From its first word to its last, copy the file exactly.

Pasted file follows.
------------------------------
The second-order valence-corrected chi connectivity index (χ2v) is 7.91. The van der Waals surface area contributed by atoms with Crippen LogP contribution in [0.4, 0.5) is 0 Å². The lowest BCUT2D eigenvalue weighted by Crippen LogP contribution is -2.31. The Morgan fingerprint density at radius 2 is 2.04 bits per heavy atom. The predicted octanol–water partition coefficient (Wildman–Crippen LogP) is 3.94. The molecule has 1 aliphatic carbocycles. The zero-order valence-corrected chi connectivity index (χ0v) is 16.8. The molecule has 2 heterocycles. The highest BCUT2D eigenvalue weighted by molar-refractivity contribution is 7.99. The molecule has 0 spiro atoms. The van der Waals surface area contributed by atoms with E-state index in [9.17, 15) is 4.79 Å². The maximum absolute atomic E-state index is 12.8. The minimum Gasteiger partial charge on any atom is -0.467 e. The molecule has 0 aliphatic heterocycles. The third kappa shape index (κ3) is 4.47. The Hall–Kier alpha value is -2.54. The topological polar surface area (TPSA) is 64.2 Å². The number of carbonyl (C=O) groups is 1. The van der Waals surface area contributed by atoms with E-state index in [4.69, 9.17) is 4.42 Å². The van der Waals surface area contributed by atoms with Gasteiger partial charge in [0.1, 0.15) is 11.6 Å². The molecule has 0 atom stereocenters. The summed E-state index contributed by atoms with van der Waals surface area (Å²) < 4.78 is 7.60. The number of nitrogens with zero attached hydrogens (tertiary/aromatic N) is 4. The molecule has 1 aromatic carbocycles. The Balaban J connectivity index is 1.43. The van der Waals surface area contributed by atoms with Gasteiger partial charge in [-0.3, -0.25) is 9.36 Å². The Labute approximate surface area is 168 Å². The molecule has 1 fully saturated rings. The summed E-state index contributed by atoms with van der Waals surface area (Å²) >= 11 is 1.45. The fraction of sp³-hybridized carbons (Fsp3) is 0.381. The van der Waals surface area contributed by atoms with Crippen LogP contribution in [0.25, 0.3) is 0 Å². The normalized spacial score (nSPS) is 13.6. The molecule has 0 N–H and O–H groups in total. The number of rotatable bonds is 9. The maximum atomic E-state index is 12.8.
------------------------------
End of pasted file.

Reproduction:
The second-order valence-corrected chi connectivity index (χ2v) is 7.91. The van der Waals surface area contributed by atoms with Crippen LogP contribution in [0.4, 0.5) is 0 Å². The lowest BCUT2D eigenvalue weighted by Crippen LogP contribution is -2.31. The Morgan fingerprint density at radius 2 is 2.04 bits per heavy atom. The predicted octanol–water partition coefficient (Wildman–Crippen LogP) is 3.94. The molecule has 1 aliphatic carbocycles. The zero-order valence-corrected chi connectivity index (χ0v) is 16.8. The molecule has 2 heterocycles. The highest BCUT2D eigenvalue weighted by molar-refractivity contribution is 7.99. The molecule has 0 spiro atoms. The van der Waals surface area contributed by atoms with E-state index in [9.17, 15) is 4.79 Å². The maximum absolute atomic E-state index is 12.8. The minimum Gasteiger partial charge on any atom is -0.467 e. The molecule has 0 aliphatic heterocycles. The third kappa shape index (κ3) is 4.47. The Hall–Kier alpha value is -2.54. The topological polar surface area (TPSA) is 64.2 Å². The number of carbonyl (C=O) groups is 1. The van der Waals surface area contributed by atoms with E-state index in [4.69, 9.17) is 4.42 Å². The van der Waals surface area contributed by atoms with Gasteiger partial charge in [0.1, 0.15) is 11.6 Å². The molecule has 0 atom stereocenters. The summed E-state index contributed by atoms with van der Waals surface area (Å²) < 4.78 is 7.60. The number of nitrogens with zero attached hydrogens (tertiary/aromatic N) is 4. The molecule has 1 aromatic carbocycles. The Balaban J connectivity index is 1.43. The van der Waals surface area contributed by atoms with Gasteiger partial charge in [-0.3, -0.25) is 9.36 Å². The Labute approximate surface area is 168 Å². The molecule has 1 fully saturated rings. The summed E-state index contributed by atoms with van der Waals surface area (Å²) >= 11 is 1.45. The fraction of sp³-hybridized carbons (Fsp3) is 0.381. The van der Waals surface area contributed by atoms with Crippen LogP contribution in [0.25, 0.3) is 0 Å². The normalized spacial score (nSPS) is 13.6. The molecule has 0 N–H and O–H groups in total. The number of rotatable bonds is 9. The maximum atomic E-state index is 12.8.